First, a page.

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The change of electrical resistance produced in a current-carrying conductor or semiconductor on application of a magnetic field H. Magnetoresistance is one of the galvanomagnetic effects. It is observed with H both parallel to and transverse to the current flow. The change of resistance usually is proportional to H2 for small fields, but at high fields it can rise faster than H2, increase linearly with H, or tend to a constant (that is, saturate), depending on the material. In most nonmagnetic solids the magnetoresistance is positive. See Galvanomagnetic effects
In semiconductors, the magnetoresistance is unusually large and is highly anisotropic with respect to the angle between the field direction and the current flow in single crystals. When the magnetoresistance is measured as a function of field, it is the basis for the Shubnikov–de Haas effect, much as the field dependence of the magnetization gives rise to the de Haas-van Alphen effect. Measurement of either effect as the field direction changes with respect to the crystal axes serves as a powerful probe of the Fermi surface. Magnetoresistance measurements also yield information about current carrier mobilities. Important to practical applications is the fact that the geometry of a semiconductor sample can generate very large magnetoresistance, as in the Corbino disk. See De Haas-van Alphen effect, Fermi surface, Semiconductor
Multilayered structures composed of alternating layers of magnetic and nonmagnetic metals, such as iron/chromium or cobalt/copper, can feature very large, negative values of magnetoresistance. This effect, called giant magnetoresistance, arises from the spin dependence of the electron scattering which causes resistance. When consecutive magnetic layers have their magnetizations antiparallel (antiferromagnetic alignment), the resistance of the structure is larger than when they are parallel (ferromagnetic alignment). Since the magnetic alignment can be changed with an applied magnetic field, the resistance of the structure is sensitive to the field. Giant magnetoresistance can also be observed in a simpler structure known as a spin valve, which consists of a nonmagnetic layer (for example, copper) sandwiched between two ferromagnetic layers (for example, cobalt). The magnetization direction in one of the ferromagnetic layers is fixed by an antiferromagnetic coating on the outside, while the magnetization direction in the other layer, and hence the resistance of the structure, can be changed by an external magnetic field. Films of nonmagnetic metals containing ferromagnetic granules, such as cobalt precipitates in copper, have been found to exhibit giant magnetoresistance as well. See Antiferromagnetism, Ferromagnetism, Magnetization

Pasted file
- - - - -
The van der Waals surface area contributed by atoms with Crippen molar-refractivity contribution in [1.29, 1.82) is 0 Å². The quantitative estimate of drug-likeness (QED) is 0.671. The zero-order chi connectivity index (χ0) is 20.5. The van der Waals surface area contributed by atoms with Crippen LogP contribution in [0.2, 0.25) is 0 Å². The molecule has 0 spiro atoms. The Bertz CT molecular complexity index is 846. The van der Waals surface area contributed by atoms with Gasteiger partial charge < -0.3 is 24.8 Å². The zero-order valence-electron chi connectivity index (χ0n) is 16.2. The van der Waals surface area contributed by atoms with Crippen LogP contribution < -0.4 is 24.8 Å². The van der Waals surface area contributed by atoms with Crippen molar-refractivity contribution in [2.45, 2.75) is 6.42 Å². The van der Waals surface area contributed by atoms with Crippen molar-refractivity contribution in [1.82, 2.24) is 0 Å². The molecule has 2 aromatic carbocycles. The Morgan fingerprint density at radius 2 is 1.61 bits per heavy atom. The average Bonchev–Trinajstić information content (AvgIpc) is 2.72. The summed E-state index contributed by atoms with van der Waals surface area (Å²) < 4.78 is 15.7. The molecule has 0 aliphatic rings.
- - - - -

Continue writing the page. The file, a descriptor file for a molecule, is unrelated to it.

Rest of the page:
Magnetoresistors, especially those consisting of semiconductors such as indium antimonide or ferromagnets such as permalloy, are important to a variety of devices which detect magnetic fields. These include magnetic recording heads and position and speed sensors. See Magnetic materials
a change in the electric resistance of a solid conductor caused by an external magnetic field. A distinction is made between transverse magnetoresistance, in which the electric current flows at right angles to the magnetic field, and longitudinal magnetoresistance, in which the current flows parallel to the magnetic field.
Magnetoresistance results from distortion of the trajectories of the current carriers in a magnetic field. In semiconductors the relative change in resistance Δp/p is 100-10,000 times greater than in metals and can reach hundreds of percent. Magnetoresistance is a galvanomagnetic phenomenon. It is used to study the electron energy spectrum and the mechanism of scattering of current carriers in a crystal lattice, and also to measure magnetic fields.
REFERENCESLifshits, I. M., M. Ia. Azbel’, and M. I. Kaganov. Elektronnaia teoriia metallov. Moscow, 1971.
Blatt, F. Fizika elektronnoi provodimosti v tverdykh telakh. Moscow, 1971. (Translated from English.)
Ansel’m, A. I. Vvedenie v teoriiu poluprovodnikov. Moscow-Leningrad, 1962.
E. M. EPSHTEIN
magnetoresistanceA change in electrical resistance in metal or a semiconductor when it is subjected to a magnetic field. The property of magnetoresistance is used in reading the bits on magnetic tape and disk. Although used in earlier analog tape recorders, in 1991, IBM was the first to use a magnetoresistive (MR) read head in a computer disk drive.
As storage capacity increases, the bit gets smaller and its magnetic field becomes weaker. MR heads are more sensitive to weaker fields than earlier inductive read coils, in which the bit on the medium induced the current across a gap. The MR mechanism is an active element with current flowing through it. The magnetic orientation of the bit increases the resistance in a thin-film nickel-iron layer, and the difference in current is detected by the read electronics. MR heads use the traditional inductive coil for writing.
In 1998, IBM introduced drives with giant MR (GMR) heads, which are sensitive to even weaker fields. GMR heads use additional thin film layers in the sensing element to boost the change in resistance, and "giant" refers to this larger change. Almost all modern drives use GMR read heads.
Discovered in 1995 at the NEC Research Institute in Princeton, NJ, extraordinary MR (EMR) provides an even greater change in resistance. Quite unique in that the material is non-magnetic, EMR is expected to provide bit densities of a terabit per square inch some day. See superparamagnetic limit.
|GMR Heads for Reading|
|Most modern disk drives use GMR (giant MR) heads for reading, but use inductive coils for writing. (Illustration assistance courtesy of Hitachi Global Storage Technologies.)|